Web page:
RS: Well, I think a big difference, but certainly there are similarities, but I think a big difference between a lot of the hype we saw in the early 2000s was that a lot of the very highly valued companies didn't have a business model or a very good revenue model at that point in time. Whereas if you see many of the companies, of course, there were a lot of high-value companies as well, but most of them have a proven business model, have already shown free cash flow, (though) not all of them. So certainly there were some segments where you could say there was some similarity with those because people were indeed willing to pay for cash flows, which might come in 5 to 10 years down the road. And those have now corrected, of course, sometimes 70 or 80% or even more. But I think it's a much smaller part of the market than it was in the, let's say, early 2000s, where a big, much larger part of the market was much more driven by concept and less by a really underlying business.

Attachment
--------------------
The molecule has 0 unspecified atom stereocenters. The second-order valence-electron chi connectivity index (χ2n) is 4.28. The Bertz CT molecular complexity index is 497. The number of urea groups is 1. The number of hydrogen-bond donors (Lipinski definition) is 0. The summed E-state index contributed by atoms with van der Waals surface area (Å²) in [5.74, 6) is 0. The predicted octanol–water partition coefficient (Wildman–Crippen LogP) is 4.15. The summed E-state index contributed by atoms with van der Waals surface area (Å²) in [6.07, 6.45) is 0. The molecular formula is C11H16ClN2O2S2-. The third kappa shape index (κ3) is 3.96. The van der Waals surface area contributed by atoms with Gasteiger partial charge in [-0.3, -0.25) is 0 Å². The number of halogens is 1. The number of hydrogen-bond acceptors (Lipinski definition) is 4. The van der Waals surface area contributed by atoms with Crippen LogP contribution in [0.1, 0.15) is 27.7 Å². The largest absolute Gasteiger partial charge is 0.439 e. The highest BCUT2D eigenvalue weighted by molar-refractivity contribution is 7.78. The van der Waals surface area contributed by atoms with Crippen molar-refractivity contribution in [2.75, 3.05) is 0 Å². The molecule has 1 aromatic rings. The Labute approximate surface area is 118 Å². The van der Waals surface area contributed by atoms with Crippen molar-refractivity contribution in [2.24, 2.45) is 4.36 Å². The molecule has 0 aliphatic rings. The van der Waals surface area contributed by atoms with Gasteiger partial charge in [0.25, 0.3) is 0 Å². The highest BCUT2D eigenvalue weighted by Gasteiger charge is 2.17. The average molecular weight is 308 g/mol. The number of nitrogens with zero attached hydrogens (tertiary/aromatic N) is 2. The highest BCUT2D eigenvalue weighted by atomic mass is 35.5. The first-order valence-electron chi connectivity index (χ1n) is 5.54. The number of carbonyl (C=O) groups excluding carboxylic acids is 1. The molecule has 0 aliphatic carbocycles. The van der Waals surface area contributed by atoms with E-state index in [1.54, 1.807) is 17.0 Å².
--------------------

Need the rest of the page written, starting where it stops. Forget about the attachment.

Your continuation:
EM: Let's look at some of the more exciting things you're seeing. What are these developments right now, whether it's in technology or just consumer behavior that excites you? We know the metaverse is a huge buzz, for instance, or I've also seen some of your writings on the subscription economy. So what are some of these themes?
JN: Well, metaverse is definitely something that we've looked at and research, but we think that that's still very early in terms of opportunity, that will probably take five, ten years to fully develop. And there's obviously a lot going on right now. But this is still something we expect to play out over probably a 5-to 10-year horizon instead of right now. But for instance, the electrification of vehicles is definitely something that we're paying closer attention to. That's something that's currently probably still only in the single digits, but that seems to be ramping up significantly. And that's definitely a trend that we think also over the next 3 to 5 years will definitely play out and continue to grow from here.